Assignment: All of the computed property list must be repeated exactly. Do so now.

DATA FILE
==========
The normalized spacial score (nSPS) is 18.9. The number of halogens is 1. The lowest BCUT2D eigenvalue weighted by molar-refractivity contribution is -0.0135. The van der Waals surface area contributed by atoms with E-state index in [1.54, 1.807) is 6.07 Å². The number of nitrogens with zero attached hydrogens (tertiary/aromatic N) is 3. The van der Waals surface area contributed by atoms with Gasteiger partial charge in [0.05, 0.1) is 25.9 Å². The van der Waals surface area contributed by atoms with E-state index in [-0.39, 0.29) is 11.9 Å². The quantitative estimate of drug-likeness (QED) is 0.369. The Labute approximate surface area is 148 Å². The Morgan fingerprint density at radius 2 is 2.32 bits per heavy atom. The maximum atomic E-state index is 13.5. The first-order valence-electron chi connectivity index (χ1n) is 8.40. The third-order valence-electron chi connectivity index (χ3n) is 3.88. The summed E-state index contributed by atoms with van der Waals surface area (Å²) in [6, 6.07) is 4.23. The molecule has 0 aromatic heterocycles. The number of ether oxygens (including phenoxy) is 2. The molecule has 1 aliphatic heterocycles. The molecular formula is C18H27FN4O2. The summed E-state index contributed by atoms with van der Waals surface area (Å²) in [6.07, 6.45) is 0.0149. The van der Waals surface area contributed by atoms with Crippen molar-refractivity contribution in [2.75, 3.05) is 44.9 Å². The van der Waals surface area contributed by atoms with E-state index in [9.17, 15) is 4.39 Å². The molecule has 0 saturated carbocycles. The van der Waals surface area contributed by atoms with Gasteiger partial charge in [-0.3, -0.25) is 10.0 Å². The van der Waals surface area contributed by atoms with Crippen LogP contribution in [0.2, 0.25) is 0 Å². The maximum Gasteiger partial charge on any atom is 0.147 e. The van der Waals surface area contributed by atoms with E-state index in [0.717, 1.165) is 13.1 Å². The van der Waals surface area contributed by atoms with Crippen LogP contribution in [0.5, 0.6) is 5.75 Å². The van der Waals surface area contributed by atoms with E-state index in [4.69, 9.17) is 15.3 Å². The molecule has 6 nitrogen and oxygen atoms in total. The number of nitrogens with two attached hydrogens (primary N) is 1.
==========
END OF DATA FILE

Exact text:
The normalized spacial score (nSPS) is 18.9. The number of halogens is 1. The lowest BCUT2D eigenvalue weighted by molar-refractivity contribution is -0.0135. The van der Waals surface area contributed by atoms with E-state index in [1.54, 1.807) is 6.07 Å². The number of nitrogens with zero attached hydrogens (tertiary/aromatic N) is 3. The van der Waals surface area contributed by atoms with Gasteiger partial charge in [0.05, 0.1) is 25.9 Å². The van der Waals surface area contributed by atoms with E-state index in [-0.39, 0.29) is 11.9 Å². The quantitative estimate of drug-likeness (QED) is 0.369. The Labute approximate surface area is 148 Å². The Morgan fingerprint density at radius 2 is 2.32 bits per heavy atom. The maximum atomic E-state index is 13.5. The first-order valence-electron chi connectivity index (χ1n) is 8.40. The third-order valence-electron chi connectivity index (χ3n) is 3.88. The summed E-state index contributed by atoms with van der Waals surface area (Å²) in [6, 6.07) is 4.23. The molecule has 0 aromatic heterocycles. The number of ether oxygens (including phenoxy) is 2. The molecule has 1 aliphatic heterocycles. The molecular formula is C18H27FN4O2. The summed E-state index contributed by atoms with van der Waals surface area (Å²) in [6.07, 6.45) is 0.0149. The van der Waals surface area contributed by atoms with Crippen molar-refractivity contribution in [2.75, 3.05) is 44.9 Å². The van der Waals surface area contributed by atoms with E-state index in [9.17, 15) is 4.39 Å². The molecule has 0 saturated carbocycles. The van der Waals surface area contributed by atoms with Gasteiger partial charge in [-0.3, -0.25) is 10.0 Å². The van der Waals surface area contributed by atoms with Crippen LogP contribution in [0.2, 0.25) is 0 Å². The maximum Gasteiger partial charge on any atom is 0.147 e. The van der Waals surface area contributed by atoms with E-state index in [0.717, 1.165) is 13.1 Å². The van der Waals surface area contributed by atoms with Crippen LogP contribution in [0.5, 0.6) is 5.75 Å². The van der Waals surface area contributed by atoms with E-state index in [4.69, 9.17) is 15.3 Å². The molecule has 6 nitrogen and oxygen atoms in total. The number of nitrogens with two attached hydrogens (primary N) is 1.